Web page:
Dr. Mehmet Oz is host of the popular TV show “The Dr. Oz Show.” He is a professor in the Department of Surgery at Columbia University and directs the Cardiovascular Institute and Complementary Medicine Program and New York-Presbyterian Hospital.

Dr. Mike Roizen is chief medical officer at the Cleveland Clinic Wellness Institute, an award-winning author, and has been the doctor to eight Nobel Prize winners and more than 100 Fortune 500 CEOs.


Dr. Mehmet Oz,Dr. Mike Roizen

Tags: oz | fake | drugs | medications | counterfeit

Beware of Fake Meds Sold Online

Friday, 04 Jul 2014 09:57 AM

Jonah Hill (number-cruncher Donnie Azoff in "The Wolf of Wall Street") says the white powder the actors snorted in that film was really vitamin D.

While that sounds pretty benign, Hill reports he got severe bronchitis from inhaling the stuff.

Fake drugs can be dangerous for any unsuspecting consumer, and they're big business.

For example, British authorities recently arrested 237 folks storing $31 million of phony "meds" scheduled for distribution from 10,600 websites worldwide (72 percent of the fakes were from India; 11 percent from China).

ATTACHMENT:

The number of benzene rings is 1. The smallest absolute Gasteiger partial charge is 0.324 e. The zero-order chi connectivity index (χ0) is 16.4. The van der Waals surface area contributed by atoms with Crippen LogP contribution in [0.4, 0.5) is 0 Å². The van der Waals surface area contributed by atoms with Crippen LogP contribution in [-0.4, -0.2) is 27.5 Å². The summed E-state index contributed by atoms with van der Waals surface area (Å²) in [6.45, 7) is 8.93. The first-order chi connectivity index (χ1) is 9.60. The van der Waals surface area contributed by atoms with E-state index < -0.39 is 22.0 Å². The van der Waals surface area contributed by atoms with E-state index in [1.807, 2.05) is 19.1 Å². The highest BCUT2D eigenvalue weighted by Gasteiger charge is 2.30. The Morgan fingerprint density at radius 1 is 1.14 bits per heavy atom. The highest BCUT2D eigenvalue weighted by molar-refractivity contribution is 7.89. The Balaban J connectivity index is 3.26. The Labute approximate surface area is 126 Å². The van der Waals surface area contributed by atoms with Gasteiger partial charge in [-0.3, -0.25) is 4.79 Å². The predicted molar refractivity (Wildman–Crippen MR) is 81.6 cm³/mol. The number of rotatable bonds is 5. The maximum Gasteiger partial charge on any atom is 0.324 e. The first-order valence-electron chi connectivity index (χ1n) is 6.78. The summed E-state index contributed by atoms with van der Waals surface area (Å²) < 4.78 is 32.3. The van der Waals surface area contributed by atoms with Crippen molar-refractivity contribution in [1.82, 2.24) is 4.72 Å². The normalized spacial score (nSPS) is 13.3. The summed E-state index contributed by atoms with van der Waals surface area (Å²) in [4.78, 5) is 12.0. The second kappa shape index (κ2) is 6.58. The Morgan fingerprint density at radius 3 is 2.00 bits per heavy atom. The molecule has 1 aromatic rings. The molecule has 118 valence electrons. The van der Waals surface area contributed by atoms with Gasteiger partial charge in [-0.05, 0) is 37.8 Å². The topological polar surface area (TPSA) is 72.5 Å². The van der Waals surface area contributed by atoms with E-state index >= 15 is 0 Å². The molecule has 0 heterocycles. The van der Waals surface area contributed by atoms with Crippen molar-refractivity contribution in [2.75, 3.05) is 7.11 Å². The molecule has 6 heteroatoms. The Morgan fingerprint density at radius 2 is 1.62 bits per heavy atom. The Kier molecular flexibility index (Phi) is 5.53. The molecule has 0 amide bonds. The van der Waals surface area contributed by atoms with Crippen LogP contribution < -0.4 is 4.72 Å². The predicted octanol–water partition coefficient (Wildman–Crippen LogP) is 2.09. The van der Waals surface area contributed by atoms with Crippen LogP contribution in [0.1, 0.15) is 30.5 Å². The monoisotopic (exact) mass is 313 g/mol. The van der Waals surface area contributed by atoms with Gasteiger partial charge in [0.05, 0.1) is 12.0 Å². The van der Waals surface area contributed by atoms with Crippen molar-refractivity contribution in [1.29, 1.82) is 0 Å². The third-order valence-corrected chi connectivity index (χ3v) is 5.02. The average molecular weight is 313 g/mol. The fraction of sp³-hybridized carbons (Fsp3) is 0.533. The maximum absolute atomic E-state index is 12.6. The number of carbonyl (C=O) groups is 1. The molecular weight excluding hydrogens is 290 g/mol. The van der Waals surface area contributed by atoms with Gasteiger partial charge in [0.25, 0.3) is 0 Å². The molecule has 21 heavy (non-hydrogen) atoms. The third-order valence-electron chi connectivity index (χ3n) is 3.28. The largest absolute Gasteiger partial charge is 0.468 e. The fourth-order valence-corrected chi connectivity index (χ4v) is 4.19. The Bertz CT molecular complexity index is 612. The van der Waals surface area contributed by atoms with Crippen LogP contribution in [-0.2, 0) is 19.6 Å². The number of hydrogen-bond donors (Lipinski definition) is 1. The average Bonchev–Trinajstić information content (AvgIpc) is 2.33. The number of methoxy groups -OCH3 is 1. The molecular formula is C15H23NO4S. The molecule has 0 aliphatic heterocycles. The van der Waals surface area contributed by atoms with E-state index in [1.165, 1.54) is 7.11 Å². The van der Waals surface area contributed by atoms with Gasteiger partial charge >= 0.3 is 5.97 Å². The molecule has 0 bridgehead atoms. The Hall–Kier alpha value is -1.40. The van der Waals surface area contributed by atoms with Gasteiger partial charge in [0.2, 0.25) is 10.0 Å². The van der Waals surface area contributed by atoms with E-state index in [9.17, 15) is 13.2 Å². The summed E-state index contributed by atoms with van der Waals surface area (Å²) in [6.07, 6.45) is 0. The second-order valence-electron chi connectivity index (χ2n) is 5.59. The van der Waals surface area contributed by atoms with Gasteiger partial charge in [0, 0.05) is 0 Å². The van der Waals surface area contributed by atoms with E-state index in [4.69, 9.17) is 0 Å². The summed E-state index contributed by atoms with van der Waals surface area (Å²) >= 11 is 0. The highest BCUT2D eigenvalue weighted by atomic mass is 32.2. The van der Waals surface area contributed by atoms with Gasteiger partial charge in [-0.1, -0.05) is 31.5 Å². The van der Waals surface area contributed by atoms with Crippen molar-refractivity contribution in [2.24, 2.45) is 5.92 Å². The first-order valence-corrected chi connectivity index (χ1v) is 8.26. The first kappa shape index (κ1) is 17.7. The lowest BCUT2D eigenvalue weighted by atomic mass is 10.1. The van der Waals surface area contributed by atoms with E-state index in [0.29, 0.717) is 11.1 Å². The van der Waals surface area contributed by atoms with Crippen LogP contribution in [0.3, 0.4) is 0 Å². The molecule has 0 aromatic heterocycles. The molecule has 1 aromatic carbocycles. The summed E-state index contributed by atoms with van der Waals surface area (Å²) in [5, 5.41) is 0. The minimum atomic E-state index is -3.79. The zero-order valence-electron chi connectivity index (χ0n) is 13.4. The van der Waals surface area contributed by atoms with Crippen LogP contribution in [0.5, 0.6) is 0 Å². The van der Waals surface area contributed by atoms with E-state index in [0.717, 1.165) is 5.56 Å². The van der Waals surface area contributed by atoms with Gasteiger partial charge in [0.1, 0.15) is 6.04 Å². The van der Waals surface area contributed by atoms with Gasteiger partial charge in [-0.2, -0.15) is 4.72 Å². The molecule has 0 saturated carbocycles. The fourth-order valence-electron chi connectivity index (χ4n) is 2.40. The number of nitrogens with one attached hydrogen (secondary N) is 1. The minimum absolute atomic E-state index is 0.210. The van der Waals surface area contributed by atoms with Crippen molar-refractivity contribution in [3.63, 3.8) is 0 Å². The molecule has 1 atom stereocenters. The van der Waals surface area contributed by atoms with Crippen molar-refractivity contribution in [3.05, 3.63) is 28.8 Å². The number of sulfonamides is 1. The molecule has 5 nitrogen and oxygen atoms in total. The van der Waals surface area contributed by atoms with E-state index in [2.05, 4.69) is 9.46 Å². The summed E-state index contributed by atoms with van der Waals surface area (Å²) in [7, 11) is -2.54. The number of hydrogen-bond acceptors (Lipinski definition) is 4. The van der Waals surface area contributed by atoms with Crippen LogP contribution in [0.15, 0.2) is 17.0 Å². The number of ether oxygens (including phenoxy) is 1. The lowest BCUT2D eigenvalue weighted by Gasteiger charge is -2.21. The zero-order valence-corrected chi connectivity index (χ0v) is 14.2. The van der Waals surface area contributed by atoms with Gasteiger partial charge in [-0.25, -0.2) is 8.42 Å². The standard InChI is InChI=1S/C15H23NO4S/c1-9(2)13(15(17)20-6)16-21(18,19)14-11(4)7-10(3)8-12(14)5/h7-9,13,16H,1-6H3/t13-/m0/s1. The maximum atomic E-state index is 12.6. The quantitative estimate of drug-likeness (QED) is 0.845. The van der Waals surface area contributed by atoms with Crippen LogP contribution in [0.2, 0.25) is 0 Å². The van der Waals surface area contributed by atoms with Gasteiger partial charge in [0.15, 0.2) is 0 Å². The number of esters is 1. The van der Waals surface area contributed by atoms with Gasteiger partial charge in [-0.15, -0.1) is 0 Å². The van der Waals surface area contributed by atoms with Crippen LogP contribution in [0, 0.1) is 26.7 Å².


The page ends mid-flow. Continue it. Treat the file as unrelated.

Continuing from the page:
In the U.S., the Food and Drug Administration blocks sale of such products when they can: This month they banned a "weight loss" med, B-Perfect, containing a pulled-off-the-market, controlled substance called sibutramine and a known carcinogen, phenolphthalein.

They also yanked erectile dysfunction meds (with names like Full Throttle and Hard Up) that contained impure toxins along with the active ingredients found in Viagra and Cialis.

If guys take these undeclared and unidentified ingredients with other meds, such as nitroglycerine (often used by guys with diabetes, high blood pressure and heart disease - all associated with ED), they can lower blood pressure to dangerous levels and cause serious damage.

But online, it's not just "alternative" meds that are dangerous.

Recently the FDA shut down 1,677 illegal pharmacy websites that sold fake "brand name" and "FDA-approved" meds that were neither.

Your solution: Check www.FDA.gov to identify dangerous supplements in "miraculous" weight loss, muscle building, and sexual enhancement products. Remember, if it looks too good to be true, it probably is.

© 2014 Michael Roizen, M.D. and Mehmet Oz, M.D.
Distributed by King Features Syndicate, Inc.

© King Features Syndicate

1Like our page

The information presented on this website is not intended as specific medical advice and is not a substitute for professional medical treatment or diagnosis. Read Newsmax Terms and Conditions of Service.

Newsmax, Moneynews, Newsmax Health, and Independent. American. are registered trademarks of Newsmax Media, Inc. Newsmax TV, and Newsmax World are trademarks of Newsmax Media, Inc.

© Newsmax Media, Inc.
All Rights Reserved